To make the lemon curd

Add all the ingredients to a reasonably large heat-proof bowl. The bowl needs to be big enough to comfortably rest on top of a saucepan.

Add some boiling water to a saucepan, make sure the level of the water is low enough to give a few centimeters between the water and the bottom of the bowl. Put the saucepan on the hob, and get it to a temperature where the water is just about simmering. On my cooker, this meant having the (gas) hob at its lowest setting.

Now place the bowl of ingredients on top of the saucepan, and stir well. Keep stirring, almost constantly, until the mixture has thickened. This will take about 20 minutes.

If after 20 minutes the mixture has thickened, but doesn't seem as thick as real lemon curd, this is normal. It will thicken further when it cools down.

When thickened, take the bowl off the saucepan and leave the lemon curd mixture to cool for about half an hour to an hour.

When making the lemon curd it is important that the mixture does not get too hot. If this happens, or you leave the mixture for too long without stirring it, you'll find that white bits (like meringue) start to form. If this does happen, so long as you don't get any really big bits, you can salvage the lemon curd somewhat by whisking it after it has cooled to break up the white bits.

Putting the cake together

Use the home-made lemon curd to sandwich the four layers of the cake together. You should have enough lemon curd to spread it quite thickly.

To finish the cake, dust the top lightly with some icing sugar.

As with almost all cake, you should store it in an airtight tin. I actually find this cake tastes nicer after a day or so, as the lemon curd filling starts to soak into the sponge.

Greasing and lining the tins Sponge ingredients Sponge mixture
Cooked sponge Lemon curd mixture before butter melted Lemon curd mixture butter partly melted
Lemon curd mixture butter partly melted Lemon curd mixture starting to thicken Making the home-made lemon curd
Home-made lemon curd Lemon curd on 2nd layer of cake Lemon curd on 3rd layer of cake
Home-made Lemon Curd Cake Home-made Lemon Curd Cake

How To Make Lemon Curd

  • shellfish-free
  • kidney-friendly
  • fish-free
  • alcohol-free
  • low-potassium
  • vegetarian
  • peanut-free
  • pork-free
  • pescatarian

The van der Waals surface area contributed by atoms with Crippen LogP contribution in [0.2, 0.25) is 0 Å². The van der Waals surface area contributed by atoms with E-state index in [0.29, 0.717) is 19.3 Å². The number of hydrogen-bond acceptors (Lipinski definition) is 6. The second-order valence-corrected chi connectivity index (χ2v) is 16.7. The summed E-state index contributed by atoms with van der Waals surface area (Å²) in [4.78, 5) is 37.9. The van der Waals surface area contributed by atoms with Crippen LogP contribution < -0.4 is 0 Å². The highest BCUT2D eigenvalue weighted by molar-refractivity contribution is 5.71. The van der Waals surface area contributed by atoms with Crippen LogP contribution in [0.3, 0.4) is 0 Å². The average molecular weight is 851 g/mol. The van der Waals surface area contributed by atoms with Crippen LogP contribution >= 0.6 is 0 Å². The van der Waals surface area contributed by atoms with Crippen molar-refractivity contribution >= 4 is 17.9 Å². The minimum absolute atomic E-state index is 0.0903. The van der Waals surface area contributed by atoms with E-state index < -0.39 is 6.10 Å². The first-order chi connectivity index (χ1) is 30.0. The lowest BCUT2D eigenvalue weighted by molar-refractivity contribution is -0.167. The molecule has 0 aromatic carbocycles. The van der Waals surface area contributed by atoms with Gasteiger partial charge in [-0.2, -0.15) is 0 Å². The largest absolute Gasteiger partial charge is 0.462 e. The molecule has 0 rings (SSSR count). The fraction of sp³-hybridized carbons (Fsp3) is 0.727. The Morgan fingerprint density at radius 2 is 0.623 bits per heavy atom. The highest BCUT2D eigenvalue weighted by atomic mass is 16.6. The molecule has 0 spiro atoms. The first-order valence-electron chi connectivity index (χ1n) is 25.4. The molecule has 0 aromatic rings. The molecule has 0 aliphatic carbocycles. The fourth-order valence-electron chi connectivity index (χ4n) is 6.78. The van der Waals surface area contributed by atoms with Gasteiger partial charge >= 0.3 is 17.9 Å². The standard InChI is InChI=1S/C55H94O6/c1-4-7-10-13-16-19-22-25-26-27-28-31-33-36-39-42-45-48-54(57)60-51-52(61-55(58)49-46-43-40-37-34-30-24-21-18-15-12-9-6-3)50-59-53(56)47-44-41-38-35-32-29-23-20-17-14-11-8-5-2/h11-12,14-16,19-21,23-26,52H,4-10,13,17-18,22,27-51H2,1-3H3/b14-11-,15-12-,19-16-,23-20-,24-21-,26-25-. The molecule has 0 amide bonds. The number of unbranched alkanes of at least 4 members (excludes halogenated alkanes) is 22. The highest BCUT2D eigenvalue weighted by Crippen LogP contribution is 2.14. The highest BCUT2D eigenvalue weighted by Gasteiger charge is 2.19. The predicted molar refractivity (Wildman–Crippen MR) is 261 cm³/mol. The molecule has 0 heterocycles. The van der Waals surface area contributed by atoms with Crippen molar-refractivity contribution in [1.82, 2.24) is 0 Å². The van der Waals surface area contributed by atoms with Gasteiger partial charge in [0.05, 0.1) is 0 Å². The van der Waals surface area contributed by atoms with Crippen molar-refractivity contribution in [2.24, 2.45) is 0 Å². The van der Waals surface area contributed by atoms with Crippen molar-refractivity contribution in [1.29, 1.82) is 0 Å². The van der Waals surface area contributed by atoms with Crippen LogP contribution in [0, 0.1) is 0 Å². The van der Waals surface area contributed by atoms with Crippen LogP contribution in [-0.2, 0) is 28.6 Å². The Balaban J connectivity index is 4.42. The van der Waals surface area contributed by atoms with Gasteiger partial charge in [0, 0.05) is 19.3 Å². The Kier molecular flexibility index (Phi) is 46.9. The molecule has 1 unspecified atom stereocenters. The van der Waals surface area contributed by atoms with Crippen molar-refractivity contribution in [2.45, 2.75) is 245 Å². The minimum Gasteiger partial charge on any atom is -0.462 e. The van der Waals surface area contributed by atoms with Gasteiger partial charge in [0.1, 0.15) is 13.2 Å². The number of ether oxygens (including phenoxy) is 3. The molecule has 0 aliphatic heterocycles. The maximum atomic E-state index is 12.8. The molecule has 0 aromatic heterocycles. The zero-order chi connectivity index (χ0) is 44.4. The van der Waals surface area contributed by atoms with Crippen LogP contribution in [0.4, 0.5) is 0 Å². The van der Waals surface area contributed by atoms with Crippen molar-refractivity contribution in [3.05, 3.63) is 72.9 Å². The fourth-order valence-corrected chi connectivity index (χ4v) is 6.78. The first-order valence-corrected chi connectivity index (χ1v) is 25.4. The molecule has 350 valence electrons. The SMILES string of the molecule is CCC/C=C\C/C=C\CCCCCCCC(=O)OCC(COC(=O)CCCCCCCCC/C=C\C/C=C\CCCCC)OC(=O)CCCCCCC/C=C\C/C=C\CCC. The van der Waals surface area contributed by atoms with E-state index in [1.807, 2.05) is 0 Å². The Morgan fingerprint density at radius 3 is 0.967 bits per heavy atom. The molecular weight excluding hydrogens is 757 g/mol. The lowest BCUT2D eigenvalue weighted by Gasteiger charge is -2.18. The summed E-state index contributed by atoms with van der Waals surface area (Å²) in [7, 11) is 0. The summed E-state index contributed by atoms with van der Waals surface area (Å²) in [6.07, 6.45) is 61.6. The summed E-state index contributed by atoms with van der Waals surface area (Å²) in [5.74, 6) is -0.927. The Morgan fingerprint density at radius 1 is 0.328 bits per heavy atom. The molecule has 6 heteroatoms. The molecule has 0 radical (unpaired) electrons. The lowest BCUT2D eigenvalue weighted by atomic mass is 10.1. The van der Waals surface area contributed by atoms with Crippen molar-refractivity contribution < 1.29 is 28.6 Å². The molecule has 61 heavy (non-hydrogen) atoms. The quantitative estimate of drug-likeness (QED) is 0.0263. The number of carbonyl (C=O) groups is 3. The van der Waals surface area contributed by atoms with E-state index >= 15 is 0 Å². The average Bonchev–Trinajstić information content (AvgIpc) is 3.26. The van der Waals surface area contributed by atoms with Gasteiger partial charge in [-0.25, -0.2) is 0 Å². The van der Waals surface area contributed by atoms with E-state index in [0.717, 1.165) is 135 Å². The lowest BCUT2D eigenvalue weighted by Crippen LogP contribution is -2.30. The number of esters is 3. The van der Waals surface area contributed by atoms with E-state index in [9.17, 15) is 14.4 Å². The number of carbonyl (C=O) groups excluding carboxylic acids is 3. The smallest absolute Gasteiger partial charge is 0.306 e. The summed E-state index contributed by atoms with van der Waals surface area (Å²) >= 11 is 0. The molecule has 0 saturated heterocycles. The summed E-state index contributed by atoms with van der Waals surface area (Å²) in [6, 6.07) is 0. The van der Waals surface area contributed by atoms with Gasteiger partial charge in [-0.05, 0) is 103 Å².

• gluten-free
  • wheat-free
  • soy-free
  • tree-nut-free
  • low-sodium
  • red-meat-free
  • Calories 215
  • Fat 14.4 g (22.1%)
  • Saturated 8.3 g (41.4%)
  • Carbs 21.5 g (7.2%)
  • Fiber 0.7 g (2.8%)
  • Sugars 19.4 g
  • Protein 2.1 g (4.2%)
  • Sodium 80.0 mg (3.3%)


unsalted butter (1 stick), cut into pieces


Food processor (see Recipe Notes)

Small sauce pan (1- to 2-quarts)

Instant-read or candy thermometer (optional)


Peel and juice the lemons. Peel 3 of the lemons, taking as little of the bitter white pith as possible. Cut all the lemons in half, juice them, and measure out 1/2 cup of juice. Save any leftover juice for another use.

Mix everything in the food processor. Combine the sugar and lemon peels in the bowl of a food processor and process until the peels are ground very fine, about 30 seconds. Add the butter, egg yolks, lemon juice and salt to the bowl. Pulse a few times and then process for 15 seconds or so to incorporate everything. The mixture will looked curdled but that's OK at this point. (See Recipe Notes, below, for making lemon curd without a food processor.)

Prepare the strainer. Place the stainer over the bowl so it is ready to go when your curd is done cooking.

Cook the lemon mixture. Pour mixture into a small saucepan and place over very low heat. Stir frequently, using a heat-proof spatula. Do not leave the mixture unattended as it is very easy for it to overcook and curdle. Cook until the mixture begins to thicken, 12-15 minutes. If you are using a thermometer, cook the curd to 170˚F. You can also test the curd by coating the back of a spoon with the curd and running a finger through it. It should leave a clear, distinct path.

Strain and store. Pour the curd through a strainer to catch any peel and coagulated egg. If your strainer fits over your storage jar, you can simply strain it right into the jar. Otherwise, strain it into a bowl and then pour it into a jar. Allow to cool to room temperature, then seal the jar and store in your refrigerator. It will keep for a few weeks, if it lasts that long!

Recipe Notes

• If you don't want to use a food processor, remove the lemon peel with a zester or rasp and incorporate all the ingredients into a bowl by hand. You can also use a stand mixer.
• Lemon curd can also be stored in the freezer for several months.

Do I need a science degree?

No way! It’s so easy to make, which is very important. I’ve tested this pineapple curd a number of times now so I know it works. It’s thick, smooth and creamy.

You may just want to grab a spoon and dig in – no judgement here.

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Watch the video: Tasty recipe of apple curdrecipe of apple curd